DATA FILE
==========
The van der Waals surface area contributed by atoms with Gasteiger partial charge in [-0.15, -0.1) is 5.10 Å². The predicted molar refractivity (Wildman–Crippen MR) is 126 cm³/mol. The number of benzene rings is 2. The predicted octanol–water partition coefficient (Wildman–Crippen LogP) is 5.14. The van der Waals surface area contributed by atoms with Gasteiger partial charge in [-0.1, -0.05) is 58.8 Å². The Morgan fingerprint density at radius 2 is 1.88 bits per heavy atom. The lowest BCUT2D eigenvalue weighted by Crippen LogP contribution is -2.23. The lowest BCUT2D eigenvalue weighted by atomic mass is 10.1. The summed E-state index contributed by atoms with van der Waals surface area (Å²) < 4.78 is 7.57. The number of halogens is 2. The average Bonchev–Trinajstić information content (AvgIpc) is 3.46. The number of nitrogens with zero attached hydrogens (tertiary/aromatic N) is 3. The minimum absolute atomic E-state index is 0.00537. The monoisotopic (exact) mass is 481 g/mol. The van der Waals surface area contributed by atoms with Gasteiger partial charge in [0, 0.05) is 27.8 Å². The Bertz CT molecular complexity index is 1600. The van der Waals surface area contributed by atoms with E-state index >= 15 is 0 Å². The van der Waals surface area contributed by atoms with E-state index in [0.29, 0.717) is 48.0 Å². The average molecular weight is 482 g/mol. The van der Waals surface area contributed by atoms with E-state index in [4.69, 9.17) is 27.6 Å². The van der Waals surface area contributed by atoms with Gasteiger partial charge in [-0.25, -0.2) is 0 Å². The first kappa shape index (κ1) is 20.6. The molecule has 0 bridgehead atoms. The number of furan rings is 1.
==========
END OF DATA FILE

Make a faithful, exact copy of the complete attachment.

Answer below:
The van der Waals surface area contributed by atoms with Gasteiger partial charge in [-0.15, -0.1) is 5.10 Å². The predicted molar refractivity (Wildman–Crippen MR) is 126 cm³/mol. The number of benzene rings is 2. The predicted octanol–water partition coefficient (Wildman–Crippen LogP) is 5.14. The van der Waals surface area contributed by atoms with Gasteiger partial charge in [-0.1, -0.05) is 58.8 Å². The Morgan fingerprint density at radius 2 is 1.88 bits per heavy atom. The lowest BCUT2D eigenvalue weighted by Crippen LogP contribution is -2.23. The lowest BCUT2D eigenvalue weighted by atomic mass is 10.1. The summed E-state index contributed by atoms with van der Waals surface area (Å²) < 4.78 is 7.57. The number of halogens is 2. The average Bonchev–Trinajstić information content (AvgIpc) is 3.46. The number of nitrogens with zero attached hydrogens (tertiary/aromatic N) is 3. The minimum absolute atomic E-state index is 0.00537. The monoisotopic (exact) mass is 481 g/mol. The van der Waals surface area contributed by atoms with Gasteiger partial charge in [0, 0.05) is 27.8 Å². The Bertz CT molecular complexity index is 1600. The van der Waals surface area contributed by atoms with E-state index >= 15 is 0 Å². The van der Waals surface area contributed by atoms with E-state index in [0.29, 0.717) is 48.0 Å². The average molecular weight is 482 g/mol. The van der Waals surface area contributed by atoms with E-state index in [4.69, 9.17) is 27.6 Å². The van der Waals surface area contributed by atoms with Gasteiger partial charge in [-0.25, -0.2) is 0 Å². The first kappa shape index (κ1) is 20.6. The molecule has 0 bridgehead atoms. The number of furan rings is 1.